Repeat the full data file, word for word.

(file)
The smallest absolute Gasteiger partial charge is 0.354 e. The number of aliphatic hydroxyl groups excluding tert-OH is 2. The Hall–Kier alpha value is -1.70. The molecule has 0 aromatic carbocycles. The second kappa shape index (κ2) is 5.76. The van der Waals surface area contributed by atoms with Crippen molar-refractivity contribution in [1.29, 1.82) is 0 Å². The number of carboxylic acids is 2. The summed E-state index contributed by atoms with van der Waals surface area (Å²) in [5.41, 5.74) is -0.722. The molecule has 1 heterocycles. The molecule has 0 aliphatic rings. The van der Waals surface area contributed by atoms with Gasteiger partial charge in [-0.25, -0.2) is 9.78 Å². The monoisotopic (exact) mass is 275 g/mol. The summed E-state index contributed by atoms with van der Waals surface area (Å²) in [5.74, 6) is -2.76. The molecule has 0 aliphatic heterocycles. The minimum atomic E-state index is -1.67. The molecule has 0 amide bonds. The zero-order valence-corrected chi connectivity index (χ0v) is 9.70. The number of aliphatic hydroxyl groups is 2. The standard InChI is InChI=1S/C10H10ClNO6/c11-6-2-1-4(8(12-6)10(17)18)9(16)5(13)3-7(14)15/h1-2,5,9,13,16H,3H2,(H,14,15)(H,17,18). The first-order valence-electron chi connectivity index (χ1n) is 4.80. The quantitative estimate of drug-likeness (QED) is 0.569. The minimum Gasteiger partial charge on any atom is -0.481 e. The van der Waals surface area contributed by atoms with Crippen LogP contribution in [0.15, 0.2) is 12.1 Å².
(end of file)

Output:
The smallest absolute Gasteiger partial charge is 0.354 e. The number of aliphatic hydroxyl groups excluding tert-OH is 2. The Hall–Kier alpha value is -1.70. The molecule has 0 aromatic carbocycles. The second kappa shape index (κ2) is 5.76. The van der Waals surface area contributed by atoms with Crippen molar-refractivity contribution in [1.29, 1.82) is 0 Å². The number of carboxylic acids is 2. The summed E-state index contributed by atoms with van der Waals surface area (Å²) in [5.41, 5.74) is -0.722. The molecule has 1 heterocycles. The molecule has 0 aliphatic rings. The van der Waals surface area contributed by atoms with Gasteiger partial charge in [-0.25, -0.2) is 9.78 Å². The monoisotopic (exact) mass is 275 g/mol. The summed E-state index contributed by atoms with van der Waals surface area (Å²) in [5.74, 6) is -2.76. The molecule has 0 aliphatic heterocycles. The minimum atomic E-state index is -1.67. The molecule has 0 amide bonds. The zero-order valence-corrected chi connectivity index (χ0v) is 9.70. The number of aliphatic hydroxyl groups is 2. The standard InChI is InChI=1S/C10H10ClNO6/c11-6-2-1-4(8(12-6)10(17)18)9(16)5(13)3-7(14)15/h1-2,5,9,13,16H,3H2,(H,14,15)(H,17,18). The first-order valence-electron chi connectivity index (χ1n) is 4.80. The quantitative estimate of drug-likeness (QED) is 0.569. The minimum Gasteiger partial charge on any atom is -0.481 e. The van der Waals surface area contributed by atoms with Crippen LogP contribution in [0.15, 0.2) is 12.1 Å².